Sunday, 6 September 2015

Pay Them More Not Less

Everything I hear someone crib about the salaries paid to our M.Ps or M.L.As or the perks given to them, such as subsidized canteen food, I feel like shouting that we should pay our politicians more and not less.

The logic is this. Unless an M.P or an M.L.A is paid a living wage, the possibility of such M.P or M.L.A stooping to corruption is much higher. Also, by offering our M.Ps and M.L.As a salary which is comparable to what one would receive in the coporate world, one would attract talent which would otherwise not enter politics.

Currently Indian M.P.s receive a salary of Rs. 50,000 per month. In addition, they receive a number of perks, such as free train travel etc. A Parliamentary panel has proposed that MPs salaries be revised and I’m totally in favour.

MLA salaries vary according from state to state. In Delhi, an MLA gets a basic salary of Rs. 12,000 a month, but various allowances add up to another Rs. 45,000 or so. In Maharashtra, legislators receive a salary of Rs. 74,000 per month.

It can be argued that these salaries are sufficient for a simple lifestyle, that one should not enter politics if one is not willing to lead a Spartan life in the service of the people. The counter-argument would be that politics requires not only honest people, but also competent ones. In fact, we need people like Raghuram Rajan more than ones like Anna Hazare. Can you imagine someone like Rajan working for peanuts?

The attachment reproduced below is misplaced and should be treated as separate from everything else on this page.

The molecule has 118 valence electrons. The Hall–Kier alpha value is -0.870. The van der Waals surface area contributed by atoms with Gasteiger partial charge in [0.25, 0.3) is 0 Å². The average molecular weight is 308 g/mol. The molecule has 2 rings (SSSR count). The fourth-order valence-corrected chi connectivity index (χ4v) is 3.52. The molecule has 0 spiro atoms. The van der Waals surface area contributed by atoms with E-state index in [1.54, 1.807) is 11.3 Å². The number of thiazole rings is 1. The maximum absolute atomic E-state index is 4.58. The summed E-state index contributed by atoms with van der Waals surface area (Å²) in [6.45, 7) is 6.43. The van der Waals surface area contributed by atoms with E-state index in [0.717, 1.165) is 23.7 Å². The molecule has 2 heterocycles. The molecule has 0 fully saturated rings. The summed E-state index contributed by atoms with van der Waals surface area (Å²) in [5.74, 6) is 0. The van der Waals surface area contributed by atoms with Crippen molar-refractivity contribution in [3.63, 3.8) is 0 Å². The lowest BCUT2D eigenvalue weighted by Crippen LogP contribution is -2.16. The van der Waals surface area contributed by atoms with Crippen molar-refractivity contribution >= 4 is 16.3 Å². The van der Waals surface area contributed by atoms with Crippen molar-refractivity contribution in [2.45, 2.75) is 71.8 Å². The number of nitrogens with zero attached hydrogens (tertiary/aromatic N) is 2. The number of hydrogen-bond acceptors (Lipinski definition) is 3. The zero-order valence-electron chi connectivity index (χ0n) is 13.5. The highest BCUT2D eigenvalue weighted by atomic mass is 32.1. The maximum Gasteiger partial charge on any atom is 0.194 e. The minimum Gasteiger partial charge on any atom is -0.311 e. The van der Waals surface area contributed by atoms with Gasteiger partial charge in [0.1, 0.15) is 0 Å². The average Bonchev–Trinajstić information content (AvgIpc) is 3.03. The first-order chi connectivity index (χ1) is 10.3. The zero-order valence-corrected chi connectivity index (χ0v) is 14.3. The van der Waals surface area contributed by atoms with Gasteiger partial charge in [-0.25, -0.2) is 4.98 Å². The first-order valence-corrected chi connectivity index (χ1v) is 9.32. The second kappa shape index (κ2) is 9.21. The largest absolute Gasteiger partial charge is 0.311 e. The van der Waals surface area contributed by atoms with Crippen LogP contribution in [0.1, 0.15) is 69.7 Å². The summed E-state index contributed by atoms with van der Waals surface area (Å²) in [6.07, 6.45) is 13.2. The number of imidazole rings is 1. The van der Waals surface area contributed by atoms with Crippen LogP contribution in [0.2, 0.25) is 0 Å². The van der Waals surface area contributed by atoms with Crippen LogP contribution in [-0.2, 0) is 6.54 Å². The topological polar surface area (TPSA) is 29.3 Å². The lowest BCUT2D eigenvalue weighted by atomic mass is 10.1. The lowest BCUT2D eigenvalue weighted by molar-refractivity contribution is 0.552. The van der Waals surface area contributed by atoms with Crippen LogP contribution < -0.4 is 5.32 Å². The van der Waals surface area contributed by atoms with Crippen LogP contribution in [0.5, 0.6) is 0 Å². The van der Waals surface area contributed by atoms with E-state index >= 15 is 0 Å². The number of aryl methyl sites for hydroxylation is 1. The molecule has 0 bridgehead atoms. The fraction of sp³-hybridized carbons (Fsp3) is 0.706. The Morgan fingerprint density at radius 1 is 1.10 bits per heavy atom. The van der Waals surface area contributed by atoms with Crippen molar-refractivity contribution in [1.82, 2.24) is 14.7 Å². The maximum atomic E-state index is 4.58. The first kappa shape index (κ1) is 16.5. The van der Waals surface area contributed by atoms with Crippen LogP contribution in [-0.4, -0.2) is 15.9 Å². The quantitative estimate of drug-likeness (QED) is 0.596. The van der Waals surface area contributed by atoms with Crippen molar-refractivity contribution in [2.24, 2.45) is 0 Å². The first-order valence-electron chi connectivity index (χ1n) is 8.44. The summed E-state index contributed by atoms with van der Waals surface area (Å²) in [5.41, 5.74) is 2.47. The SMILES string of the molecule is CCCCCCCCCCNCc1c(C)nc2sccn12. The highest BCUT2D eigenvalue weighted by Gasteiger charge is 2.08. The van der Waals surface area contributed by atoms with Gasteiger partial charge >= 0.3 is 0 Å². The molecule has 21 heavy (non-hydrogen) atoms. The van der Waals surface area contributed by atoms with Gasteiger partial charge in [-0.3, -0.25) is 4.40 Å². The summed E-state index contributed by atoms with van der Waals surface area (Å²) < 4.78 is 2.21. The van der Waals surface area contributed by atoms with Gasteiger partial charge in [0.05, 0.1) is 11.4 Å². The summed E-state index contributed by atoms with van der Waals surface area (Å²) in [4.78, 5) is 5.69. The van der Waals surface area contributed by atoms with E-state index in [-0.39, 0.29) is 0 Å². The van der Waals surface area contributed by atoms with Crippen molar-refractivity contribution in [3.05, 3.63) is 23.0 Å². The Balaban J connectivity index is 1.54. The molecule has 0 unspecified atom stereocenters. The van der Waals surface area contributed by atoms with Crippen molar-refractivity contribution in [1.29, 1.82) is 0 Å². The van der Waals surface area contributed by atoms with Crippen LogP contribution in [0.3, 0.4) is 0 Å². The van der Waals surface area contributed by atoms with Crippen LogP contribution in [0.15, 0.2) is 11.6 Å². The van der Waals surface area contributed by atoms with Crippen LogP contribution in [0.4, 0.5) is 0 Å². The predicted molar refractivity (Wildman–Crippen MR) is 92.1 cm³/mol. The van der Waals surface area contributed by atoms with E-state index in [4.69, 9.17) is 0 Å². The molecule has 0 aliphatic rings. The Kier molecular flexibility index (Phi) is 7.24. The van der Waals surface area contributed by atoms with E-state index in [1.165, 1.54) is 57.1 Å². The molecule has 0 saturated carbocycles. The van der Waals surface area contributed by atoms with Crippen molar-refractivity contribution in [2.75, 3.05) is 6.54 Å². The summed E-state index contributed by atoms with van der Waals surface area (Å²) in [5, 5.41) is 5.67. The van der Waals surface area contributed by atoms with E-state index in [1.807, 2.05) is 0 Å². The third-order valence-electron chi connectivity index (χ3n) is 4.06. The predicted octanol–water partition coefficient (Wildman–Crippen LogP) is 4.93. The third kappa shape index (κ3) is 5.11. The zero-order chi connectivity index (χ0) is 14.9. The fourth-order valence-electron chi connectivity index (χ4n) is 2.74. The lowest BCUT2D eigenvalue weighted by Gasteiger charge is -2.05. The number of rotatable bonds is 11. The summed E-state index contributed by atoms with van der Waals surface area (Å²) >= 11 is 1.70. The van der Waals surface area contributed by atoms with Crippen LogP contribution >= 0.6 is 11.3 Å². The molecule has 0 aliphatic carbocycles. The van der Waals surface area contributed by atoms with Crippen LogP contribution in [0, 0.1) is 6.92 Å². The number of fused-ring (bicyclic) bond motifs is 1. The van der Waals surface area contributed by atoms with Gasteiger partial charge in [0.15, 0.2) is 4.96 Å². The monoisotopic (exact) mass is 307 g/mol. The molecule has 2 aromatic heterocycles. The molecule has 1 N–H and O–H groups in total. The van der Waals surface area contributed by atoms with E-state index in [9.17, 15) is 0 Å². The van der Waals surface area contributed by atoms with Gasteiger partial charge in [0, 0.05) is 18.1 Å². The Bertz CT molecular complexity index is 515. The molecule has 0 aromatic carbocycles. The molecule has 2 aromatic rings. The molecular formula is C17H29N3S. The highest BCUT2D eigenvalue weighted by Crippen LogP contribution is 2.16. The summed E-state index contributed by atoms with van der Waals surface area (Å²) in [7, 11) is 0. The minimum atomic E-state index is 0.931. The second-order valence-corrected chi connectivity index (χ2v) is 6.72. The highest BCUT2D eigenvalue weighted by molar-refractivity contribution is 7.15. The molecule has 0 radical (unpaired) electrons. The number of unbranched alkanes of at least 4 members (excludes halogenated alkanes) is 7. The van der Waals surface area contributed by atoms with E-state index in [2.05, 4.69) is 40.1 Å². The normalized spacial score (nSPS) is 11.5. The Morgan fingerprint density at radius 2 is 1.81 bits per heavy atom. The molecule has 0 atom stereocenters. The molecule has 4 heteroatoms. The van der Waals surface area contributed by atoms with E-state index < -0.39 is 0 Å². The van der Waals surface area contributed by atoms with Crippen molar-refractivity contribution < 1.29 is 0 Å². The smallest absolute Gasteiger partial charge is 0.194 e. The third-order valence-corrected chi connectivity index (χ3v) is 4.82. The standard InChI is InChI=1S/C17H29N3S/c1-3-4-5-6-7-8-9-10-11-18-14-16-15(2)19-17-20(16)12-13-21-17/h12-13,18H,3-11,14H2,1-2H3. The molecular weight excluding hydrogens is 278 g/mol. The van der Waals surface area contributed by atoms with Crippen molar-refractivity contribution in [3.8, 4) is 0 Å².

In western democracies, elected representatives are paid well, way better than Indian politicians, taking into account the differences in exchange rates and purchasing power. In the UK, M.Ps receive an annual salary of GBP 74,000 per annum. To give you an idea how much this amounts to, a G.P working for the National Health Service would earn between £55,412 p.a. and £83,617 p.a. Over and above their salary, MPs are reimbursed for the cost of running an office, employing staff, having a second home in London and travelling between Parliament and their constituency.

However, better pay does not automatically exclude corruption. For example, Italian politicians are the best paid in Europe and also among the most corrupt. However, paying our politicians a decent salary will make it morally easier to clamp down on corruption.

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